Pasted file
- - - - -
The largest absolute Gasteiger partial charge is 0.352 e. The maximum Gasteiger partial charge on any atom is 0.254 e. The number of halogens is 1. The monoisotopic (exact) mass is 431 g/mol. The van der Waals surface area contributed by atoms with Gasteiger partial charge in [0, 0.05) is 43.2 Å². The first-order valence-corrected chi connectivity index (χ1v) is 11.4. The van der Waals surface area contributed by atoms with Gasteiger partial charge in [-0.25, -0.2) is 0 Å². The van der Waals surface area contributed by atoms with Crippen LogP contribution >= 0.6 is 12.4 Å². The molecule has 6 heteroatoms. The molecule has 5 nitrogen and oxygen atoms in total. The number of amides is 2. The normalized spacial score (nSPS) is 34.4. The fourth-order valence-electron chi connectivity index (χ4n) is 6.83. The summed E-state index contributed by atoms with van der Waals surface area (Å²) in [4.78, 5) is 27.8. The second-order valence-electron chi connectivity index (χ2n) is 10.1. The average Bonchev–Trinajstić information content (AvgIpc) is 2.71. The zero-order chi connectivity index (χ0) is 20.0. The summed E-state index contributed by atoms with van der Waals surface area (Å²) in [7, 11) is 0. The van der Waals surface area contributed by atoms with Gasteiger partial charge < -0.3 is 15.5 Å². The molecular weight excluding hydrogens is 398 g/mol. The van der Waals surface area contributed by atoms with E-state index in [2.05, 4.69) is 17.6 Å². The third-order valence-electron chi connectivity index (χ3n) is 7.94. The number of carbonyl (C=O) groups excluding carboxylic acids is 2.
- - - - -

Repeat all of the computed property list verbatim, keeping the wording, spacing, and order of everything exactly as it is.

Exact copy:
The largest absolute Gasteiger partial charge is 0.352 e. The maximum Gasteiger partial charge on any atom is 0.254 e. The number of halogens is 1. The monoisotopic (exact) mass is 431 g/mol. The van der Waals surface area contributed by atoms with Gasteiger partial charge in [0, 0.05) is 43.2 Å². The first-order valence-corrected chi connectivity index (χ1v) is 11.4. The van der Waals surface area contributed by atoms with Gasteiger partial charge in [-0.25, -0.2) is 0 Å². The van der Waals surface area contributed by atoms with Crippen LogP contribution >= 0.6 is 12.4 Å². The molecule has 6 heteroatoms. The molecule has 5 nitrogen and oxygen atoms in total. The number of amides is 2. The normalized spacial score (nSPS) is 34.4. The fourth-order valence-electron chi connectivity index (χ4n) is 6.83. The summed E-state index contributed by atoms with van der Waals surface area (Å²) in [4.78, 5) is 27.8. The second-order valence-electron chi connectivity index (χ2n) is 10.1. The average Bonchev–Trinajstić information content (AvgIpc) is 2.71. The zero-order chi connectivity index (χ0) is 20.0. The summed E-state index contributed by atoms with van der Waals surface area (Å²) in [7, 11) is 0. The van der Waals surface area contributed by atoms with Gasteiger partial charge < -0.3 is 15.5 Å². The molecular weight excluding hydrogens is 398 g/mol. The van der Waals surface area contributed by atoms with E-state index in [2.05, 4.69) is 17.6 Å². The third-order valence-electron chi connectivity index (χ3n) is 7.94. The number of carbonyl (C=O) groups excluding carboxylic acids is 2.